Volunteerism and Community

Author(s): 
Thom Foote

My wife and I (I’m 68, she's 64) came to the Spokane area 6 years after buying land here with the idea of starting a small farm. We made a bargain that because she has a much better resume than me that she would find work in town and I would stay on the land and do everything else- build the farm infrastructure, plant the plants, tend the animals, cook and clean. For the first 3 years I did this pretty much alone except for her help on the weekends and days off. We accomplished a lot in a relatively short amount of time. However it became apparent that I would not be able to keep up this pace especially with several large projects in our “5 year plan”.

I became aware of WWOOF (World Wide Opportunities on Organic Farms) in 2014 and registered as a host farm shortly after. WWOOF is an organization that facilitates volunteers who travel around the world to work on organic farms in exchange for room and board. We were uncertain about how it was going to work out for us but we had two advantages in our favor: 1) We were both from military families so we had traveled around the country our entire lives. This made us outgoing people who can easily meet and make new friends. 2) We both had “grown up” in village Alaska from our 20's until our late 30’s living among the Yup’ik eskimos of southwest Alaska.

While you might easily understand the first advantage, you might then wonder village life in Alaska has to do with accepting volunteers into our house. I’ll explain.

When you live in a small village in Alaska, in an environment that can at times be brutal and you need help, you ask for it, if others have not already offered to help. To do otherwise is a dangerous thing. When it is -50F and something is wrong, your pride or determination to live “self-sustainably” can literally cost you your life. When you are a small farmer, even in such a temperate climate as eastern Washington, when things go wrong, there is very little difference. We often have to swallow our pride and ask for help. I know several people for whom this is an extremely difficult choice. It is as if they view it as an admission of failure or something.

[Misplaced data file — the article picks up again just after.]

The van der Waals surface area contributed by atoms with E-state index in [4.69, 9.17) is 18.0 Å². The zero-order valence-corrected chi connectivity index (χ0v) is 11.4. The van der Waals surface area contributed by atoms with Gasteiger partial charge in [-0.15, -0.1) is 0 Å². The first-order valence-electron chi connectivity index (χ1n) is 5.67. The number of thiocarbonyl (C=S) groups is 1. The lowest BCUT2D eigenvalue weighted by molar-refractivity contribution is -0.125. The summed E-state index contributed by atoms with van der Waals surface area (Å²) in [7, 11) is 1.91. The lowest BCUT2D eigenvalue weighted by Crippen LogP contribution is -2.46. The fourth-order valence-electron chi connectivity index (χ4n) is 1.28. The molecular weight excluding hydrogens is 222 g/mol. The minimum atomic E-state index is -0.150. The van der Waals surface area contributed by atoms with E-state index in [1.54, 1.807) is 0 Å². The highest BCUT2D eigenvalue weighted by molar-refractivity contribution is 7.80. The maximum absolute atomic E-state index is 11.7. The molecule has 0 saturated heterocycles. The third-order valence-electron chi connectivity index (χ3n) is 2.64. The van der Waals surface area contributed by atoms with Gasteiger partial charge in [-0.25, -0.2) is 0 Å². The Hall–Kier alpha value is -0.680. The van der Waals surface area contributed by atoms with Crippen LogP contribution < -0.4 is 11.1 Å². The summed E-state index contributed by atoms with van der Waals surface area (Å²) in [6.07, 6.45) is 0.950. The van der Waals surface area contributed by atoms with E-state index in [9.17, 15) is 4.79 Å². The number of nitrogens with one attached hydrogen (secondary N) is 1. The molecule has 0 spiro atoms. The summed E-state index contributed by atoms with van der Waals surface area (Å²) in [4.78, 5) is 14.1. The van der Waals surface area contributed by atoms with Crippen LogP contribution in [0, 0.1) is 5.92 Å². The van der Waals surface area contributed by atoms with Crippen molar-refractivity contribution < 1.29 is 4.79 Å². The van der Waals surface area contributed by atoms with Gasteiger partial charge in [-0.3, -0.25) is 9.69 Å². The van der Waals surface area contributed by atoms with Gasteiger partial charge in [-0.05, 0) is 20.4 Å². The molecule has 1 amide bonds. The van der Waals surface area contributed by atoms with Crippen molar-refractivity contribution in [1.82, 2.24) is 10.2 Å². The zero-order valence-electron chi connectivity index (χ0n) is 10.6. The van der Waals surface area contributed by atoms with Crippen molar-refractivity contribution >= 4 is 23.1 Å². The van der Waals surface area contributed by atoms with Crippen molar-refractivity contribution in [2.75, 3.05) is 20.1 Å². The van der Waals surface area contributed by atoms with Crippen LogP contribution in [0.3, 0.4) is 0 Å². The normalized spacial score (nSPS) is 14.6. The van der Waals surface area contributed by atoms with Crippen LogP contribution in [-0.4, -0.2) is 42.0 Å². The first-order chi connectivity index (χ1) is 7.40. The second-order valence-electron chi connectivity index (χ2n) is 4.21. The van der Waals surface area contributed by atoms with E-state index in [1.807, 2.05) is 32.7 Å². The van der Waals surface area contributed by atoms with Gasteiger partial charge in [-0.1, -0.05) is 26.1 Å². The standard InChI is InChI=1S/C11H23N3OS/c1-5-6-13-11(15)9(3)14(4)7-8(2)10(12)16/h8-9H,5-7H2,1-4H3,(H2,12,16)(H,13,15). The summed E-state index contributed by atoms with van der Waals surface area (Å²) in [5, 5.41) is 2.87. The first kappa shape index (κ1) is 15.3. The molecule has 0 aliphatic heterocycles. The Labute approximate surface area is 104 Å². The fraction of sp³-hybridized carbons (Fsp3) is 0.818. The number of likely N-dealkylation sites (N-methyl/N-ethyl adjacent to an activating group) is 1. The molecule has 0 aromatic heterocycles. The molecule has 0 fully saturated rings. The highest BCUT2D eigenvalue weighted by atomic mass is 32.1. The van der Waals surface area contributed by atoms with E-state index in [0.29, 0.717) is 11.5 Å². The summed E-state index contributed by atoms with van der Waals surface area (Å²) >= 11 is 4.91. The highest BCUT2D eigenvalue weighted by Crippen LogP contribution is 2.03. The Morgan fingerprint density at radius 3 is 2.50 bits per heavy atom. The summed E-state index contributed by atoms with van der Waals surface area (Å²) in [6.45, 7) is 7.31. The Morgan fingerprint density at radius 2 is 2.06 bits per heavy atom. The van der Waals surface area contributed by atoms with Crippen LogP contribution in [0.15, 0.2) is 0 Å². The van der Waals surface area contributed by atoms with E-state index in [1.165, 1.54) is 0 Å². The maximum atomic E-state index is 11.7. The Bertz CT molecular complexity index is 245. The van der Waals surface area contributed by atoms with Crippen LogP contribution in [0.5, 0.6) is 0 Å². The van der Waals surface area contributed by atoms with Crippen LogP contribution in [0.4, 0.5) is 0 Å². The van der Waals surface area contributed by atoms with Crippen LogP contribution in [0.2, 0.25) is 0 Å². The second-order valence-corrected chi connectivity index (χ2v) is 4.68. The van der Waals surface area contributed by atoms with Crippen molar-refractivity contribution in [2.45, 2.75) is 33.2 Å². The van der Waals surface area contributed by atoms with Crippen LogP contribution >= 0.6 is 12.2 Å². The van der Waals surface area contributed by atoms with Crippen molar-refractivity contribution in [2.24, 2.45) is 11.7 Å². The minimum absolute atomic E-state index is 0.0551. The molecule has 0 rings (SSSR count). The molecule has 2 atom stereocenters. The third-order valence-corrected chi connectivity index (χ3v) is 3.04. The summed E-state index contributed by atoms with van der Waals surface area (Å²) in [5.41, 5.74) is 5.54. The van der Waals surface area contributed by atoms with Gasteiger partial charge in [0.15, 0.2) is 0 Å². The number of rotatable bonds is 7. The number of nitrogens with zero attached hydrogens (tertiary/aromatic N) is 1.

Asking for help and accepting volunteers into your life for a period of time is also a great way to build community. The barn raisings of old were community events and a collective recognition that they could not do everything by themselves. They were also community events that cemented relationships and forged bonds that were not easily broken. In our area of eastern Washington, neighbors can still be fairly far apart so it becomes more difficult to form communities and maintain ties.

The other aspect of asking for help, especially when deciding to host volunteers for a week or more, is the change they bring to farm and family dynamics. Strangers are suddenly living with you. They do not know you and you do not know them. The habits that all of us develop in our daily lives are upset. Every job has to be explained. The locations forks, spoons and plates must be shown. For some people this is just too much. But for those who decide to use volunteers, the benefits far outweigh any inconveniences. The amount of work volunteers have helped me accomplish over the past 3 years is phenomenal! From weeding to house painting to major construction to making our CSA deliveries, our volunteers have helped with it all. When they leave, I wake up the next day with the realization that all the myriad jobs they did I now have to do – by myself again.

About the Author

Thom Foote and his wife Torie are retired teachers from Alaska and lifelong gardeners. Both are “military brats” and have moved around all their lives. They have two children, a dog, a cat, 25 laying hens and, soon, 20 meat chickens, 3 pigs and 15 turkeys. Their farm website is footehillsfarm.net. They can be reached at (509)-596-0950 anytime. They often organize tours and welcome visitors anytime during the spring, summer or fall.

Edition: 
September 1, 2017